Prologis Inc.'s Japan real estate investment trust is issuing 33.9 billion yen ($305.2 million) of new investment units, according to an announcement on Monday from San Francisco-based Prologis.
Although women have made some strides toward gender parity in the lower ranks of law firms, breaking into the equity tier remains elusive. These 20 firms, however, are leaders in advancing equality at the top, earning them the designation of Law360 Ceiling Smasher.
While the legal industry continues to struggle with gender parity, this year’s Glass Ceiling Report shows that some firms are ahead of the rest. Here, Law360 reveals its third annual ranking of the best law firms for female attorneys, based on their representation of women at the nonpartner and partner levels.
U.S. law firms have long been overwhelmingly dominated by men, particularly at the partnership level, and Law360’s latest Glass Ceiling Report shows that recent progress has been — at best — only incremental.
A handful of law firms of various sizes and types are outpacing their peers on including women in their ranks. Here’s why four of them are positioned toward the front of the pack.
Only a handful of the largest U.S. law firms are led by women. Here, in their own words, are perspectives from Shook Hardy & Bacon Chair Madeleine McDonough, Crowell & Moring Chair Angela Styles, Morgan Lewis & Bockius Chair Jami Wintz McKeon and Goodwin Procter Chair Emeritus Regina Pisa.
In a bid to elevate more women to positions of authority, law firms are taking a page from the National Football League's playbook.
As gender bias suits pile up against law firms, it remains to be seen how they will impact recruiting in the industry. But some legal experts say firm leaders may want to look at the complaints as blueprints for change.
One of two former female Pepperdine basketball players suing the university over sexual orientation discrimination told a California jury on Friday that the head coach forced her off the team after she complained about the athletic staff’s harassment and being blocked from playing.
Quinn Emanuel Urquhart & Sullivan LLP dropped Uber Technologies Inc. as a client last fall because a fixed fee arrangement “no longer made financial sense,” according to an email disclosed Thursday in the California federal court intellectual property battle filed against Uber by the firm’s current client Waymo LLC.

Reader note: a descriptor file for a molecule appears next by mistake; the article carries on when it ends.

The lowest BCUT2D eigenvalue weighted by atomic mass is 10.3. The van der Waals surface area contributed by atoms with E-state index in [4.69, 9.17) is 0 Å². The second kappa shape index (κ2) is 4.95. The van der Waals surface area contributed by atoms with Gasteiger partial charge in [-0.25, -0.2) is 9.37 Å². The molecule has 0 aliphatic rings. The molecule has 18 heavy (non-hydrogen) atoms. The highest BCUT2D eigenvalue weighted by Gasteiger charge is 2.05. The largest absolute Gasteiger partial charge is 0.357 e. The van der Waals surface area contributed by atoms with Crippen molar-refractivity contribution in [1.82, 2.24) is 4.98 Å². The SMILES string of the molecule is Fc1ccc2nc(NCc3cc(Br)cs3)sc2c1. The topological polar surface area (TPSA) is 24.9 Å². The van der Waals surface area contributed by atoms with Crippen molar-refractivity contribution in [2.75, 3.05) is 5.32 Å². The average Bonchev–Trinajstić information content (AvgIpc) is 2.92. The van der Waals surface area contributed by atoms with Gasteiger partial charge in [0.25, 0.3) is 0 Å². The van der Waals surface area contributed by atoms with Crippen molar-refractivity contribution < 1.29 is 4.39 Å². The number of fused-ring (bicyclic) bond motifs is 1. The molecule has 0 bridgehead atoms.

An attorney for defunct startup Telesocial Inc. told a California federal jury during closing arguments Friday that Orange SA destroyed the young company by stealing its trade secrets instead of buying its communications technology, while Orange’s attorneys denied responsibility for Telesocial’s failure and argued no theft occurred.
A group of 20 Democratic attorneys general asked President Donald Trump on Friday to defend the Obama administration program allowing unauthorized immigrants who arrived as children to stay in the U.S., a request that came against a backdrop of opposition from some Republican state AGs and an uncommitted White House.
Three environmental organizations, the California Department of Fish and Wildlife and a Consolidated Edison Development Inc. unit on Friday said a 247-megawatt solar project in central California has been abandoned over endangered species concerns in favor of a smaller facility in a different location.
A California federal judge on Friday approved $125 million in fees and costs for attorneys who represented owners of Volkswagen AG’s pricier 3.0-liter engine vehicles with emissions-cheating devices, according to an order that noted the fees wouldn’t pull from the class recovery funds.
Nail polish manufacturer OPI Products Inc. has urged a California federal court to compel a Spanish salon products distributor to arbitrate a dispute over a distribution agreement, saying it believes the Spanish company intends to violate the agreement’s arbitration provision by suing in its home country.
Lawsuits recently filed in California accusing fossil fuel companies of knowingly causing climate change-related damages signal a new wave of state-court climate tort litigation as the Trump administration pulls back from climate regulation, experts say, though they add that pursuing those suits will be a tall order.
Nissan drivers alleging the automaker concealed a defectively designed timing chain tensioning system urged a California federal judge Thursday to keep alive their class action, saying they are able to sufficiently demonstrate their safety concerns.